Project description:The main objective of this study is to describe a surgical technique that combines intra- and extra-articular techniques using the semitendinosus, gracilis, and peroneus longus to perform reconstruction of the anterior cruciate ligament and anterolateral ligament. This technique offers a more stable, fast, low-cost, and widely accessible procedure and consists of drilling 3 tunnels—1 femoral and 2 tibial tunnels—in which the grafts are fixed with interference screws. The fact that the peroneus longus graft is long and thick allows for robust reconstruction of the aforementioned ligaments. Technique Video Video 1 First, the peroneus longus graft is removed. A single longitudinal incision of approximately 3 cm is made in the posterolateral region of the fibula over the peroneus longus tendon. Both peroneal tendons are then brought together in the most distal region of the incision using single sutures. After the tendons are unified with sutures, the peroneus longus tendon is incised with the aid of a tenotome and removed to its proximal insertion, up to approximately 5 cm from the fibular head, avoiding any injury to the fibular nerve. The hamstring grafts are folded to form a single quadruple graft. Subsequently, the peroneus longus tendon graft is incorporated into the hamstring grafts without folding, forming a quintuple graft in the most distal region and a single, more proximal graft comprising the remainder of the length of the peroneus tendon. Anterior cruciate ligament reconstruction is performed through anatomic positioning to create the femoral and tibial tunnels. With the aid of radioscopy, the distance halfway between the Gerdy tubercle and the anterior eminence of the fibular head is found at approximately 1.5 cm from the articular surface. The skin is marked using a surgical pen before the procedure begins. At this point, a guidewire is passed through the tibia in the anterior direction, and a bone tunnel is constructed under radioscopic visualization. The single portion of the graft is passed freely through the tibial and femoral tunnels until the quintuple graft portion occupies both tunnels. An interference screw is then fixed to the femur.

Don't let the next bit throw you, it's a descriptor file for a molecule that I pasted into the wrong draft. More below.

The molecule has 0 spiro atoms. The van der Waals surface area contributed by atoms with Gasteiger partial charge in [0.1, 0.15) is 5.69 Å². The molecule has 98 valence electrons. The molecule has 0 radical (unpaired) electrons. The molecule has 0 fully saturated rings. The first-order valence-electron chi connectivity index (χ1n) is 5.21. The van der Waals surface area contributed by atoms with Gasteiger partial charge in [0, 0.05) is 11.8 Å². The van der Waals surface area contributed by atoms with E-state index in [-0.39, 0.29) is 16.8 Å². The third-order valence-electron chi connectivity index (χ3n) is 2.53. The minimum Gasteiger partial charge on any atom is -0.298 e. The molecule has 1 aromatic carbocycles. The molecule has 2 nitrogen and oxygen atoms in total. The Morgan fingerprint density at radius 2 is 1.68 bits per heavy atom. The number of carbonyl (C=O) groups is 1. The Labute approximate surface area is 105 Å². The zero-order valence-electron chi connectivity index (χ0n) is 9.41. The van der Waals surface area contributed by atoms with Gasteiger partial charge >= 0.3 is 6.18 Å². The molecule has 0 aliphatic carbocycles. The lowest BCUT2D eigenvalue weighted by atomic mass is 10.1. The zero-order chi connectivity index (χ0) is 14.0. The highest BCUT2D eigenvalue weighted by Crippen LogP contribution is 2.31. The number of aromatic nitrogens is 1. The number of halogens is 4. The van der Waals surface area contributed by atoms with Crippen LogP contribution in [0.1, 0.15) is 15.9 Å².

Project description:Extensor mechanism deficiency in the knee may occur due to neglected patellar and quadriceps tendons rupture or may be caused by chronic fractures of the patella. Older patients can tolerate nonunion with impaired function including extension limitation or persistent muscle weakness. In young patients, performing rigid internal fixation with reoperation should be considered when a nonunion occurs. However, delayed and neglected nonunion in patella fractures require performing different surgical procedures. We report two cases, operated for a patella fracture, in whom nonunion occurred and accompanied by patellar migration and retraction of quadriceps tendon because of a fixation failure. We reconstructed the extensor mechanism with peroneus longus tendon autograft and, owing to this method, we achieved excellent functional results during a 2-year follow-up period.